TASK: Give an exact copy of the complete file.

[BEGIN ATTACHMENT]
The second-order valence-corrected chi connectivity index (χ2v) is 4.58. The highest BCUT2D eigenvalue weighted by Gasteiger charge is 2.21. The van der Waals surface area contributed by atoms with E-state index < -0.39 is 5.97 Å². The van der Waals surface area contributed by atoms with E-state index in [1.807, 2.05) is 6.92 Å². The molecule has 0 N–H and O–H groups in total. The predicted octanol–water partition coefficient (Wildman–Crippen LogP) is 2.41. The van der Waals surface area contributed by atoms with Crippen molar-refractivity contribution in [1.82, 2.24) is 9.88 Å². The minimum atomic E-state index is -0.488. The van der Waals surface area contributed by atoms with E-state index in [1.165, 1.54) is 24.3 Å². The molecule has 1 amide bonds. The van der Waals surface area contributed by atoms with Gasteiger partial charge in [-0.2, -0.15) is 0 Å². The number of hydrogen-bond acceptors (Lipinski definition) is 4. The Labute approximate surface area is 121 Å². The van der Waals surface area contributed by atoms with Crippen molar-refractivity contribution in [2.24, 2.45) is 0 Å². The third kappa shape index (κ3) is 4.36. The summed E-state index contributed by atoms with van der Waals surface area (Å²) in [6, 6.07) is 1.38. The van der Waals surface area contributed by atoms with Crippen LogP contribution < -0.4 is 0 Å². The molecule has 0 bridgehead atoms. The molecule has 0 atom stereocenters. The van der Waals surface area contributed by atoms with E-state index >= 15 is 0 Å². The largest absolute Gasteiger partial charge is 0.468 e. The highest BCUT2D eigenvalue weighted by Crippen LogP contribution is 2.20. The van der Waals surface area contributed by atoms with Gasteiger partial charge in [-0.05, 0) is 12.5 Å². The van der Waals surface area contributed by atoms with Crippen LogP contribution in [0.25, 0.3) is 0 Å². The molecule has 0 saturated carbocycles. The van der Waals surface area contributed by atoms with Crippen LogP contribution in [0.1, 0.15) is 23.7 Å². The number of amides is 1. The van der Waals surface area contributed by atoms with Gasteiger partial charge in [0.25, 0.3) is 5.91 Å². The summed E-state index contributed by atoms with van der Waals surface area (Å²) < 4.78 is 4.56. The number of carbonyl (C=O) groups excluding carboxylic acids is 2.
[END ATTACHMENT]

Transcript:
The second-order valence-corrected chi connectivity index (χ2v) is 4.58. The highest BCUT2D eigenvalue weighted by Gasteiger charge is 2.21. The van der Waals surface area contributed by atoms with E-state index < -0.39 is 5.97 Å². The van der Waals surface area contributed by atoms with E-state index in [1.807, 2.05) is 6.92 Å². The molecule has 0 N–H and O–H groups in total. The predicted octanol–water partition coefficient (Wildman–Crippen LogP) is 2.41. The van der Waals surface area contributed by atoms with Crippen molar-refractivity contribution in [1.82, 2.24) is 9.88 Å². The minimum atomic E-state index is -0.488. The van der Waals surface area contributed by atoms with E-state index in [1.165, 1.54) is 24.3 Å². The molecule has 1 amide bonds. The van der Waals surface area contributed by atoms with Gasteiger partial charge in [-0.2, -0.15) is 0 Å². The number of hydrogen-bond acceptors (Lipinski definition) is 4. The Labute approximate surface area is 121 Å². The van der Waals surface area contributed by atoms with Crippen molar-refractivity contribution in [2.24, 2.45) is 0 Å². The third kappa shape index (κ3) is 4.36. The summed E-state index contributed by atoms with van der Waals surface area (Å²) in [6, 6.07) is 1.38. The van der Waals surface area contributed by atoms with Crippen LogP contribution < -0.4 is 0 Å². The molecule has 0 bridgehead atoms. The molecule has 0 atom stereocenters. The van der Waals surface area contributed by atoms with E-state index >= 15 is 0 Å². The largest absolute Gasteiger partial charge is 0.468 e. The highest BCUT2D eigenvalue weighted by Crippen LogP contribution is 2.20. The van der Waals surface area contributed by atoms with Gasteiger partial charge in [-0.05, 0) is 12.5 Å². The van der Waals surface area contributed by atoms with Crippen LogP contribution in [0.25, 0.3) is 0 Å². The molecule has 0 saturated carbocycles. The van der Waals surface area contributed by atoms with Crippen LogP contribution in [0.1, 0.15) is 23.7 Å². The number of amides is 1. The van der Waals surface area contributed by atoms with Gasteiger partial charge in [0.25, 0.3) is 5.91 Å². The summed E-state index contributed by atoms with van der Waals surface area (Å²) < 4.78 is 4.56. The number of carbonyl (C=O) groups excluding carboxylic acids is 2.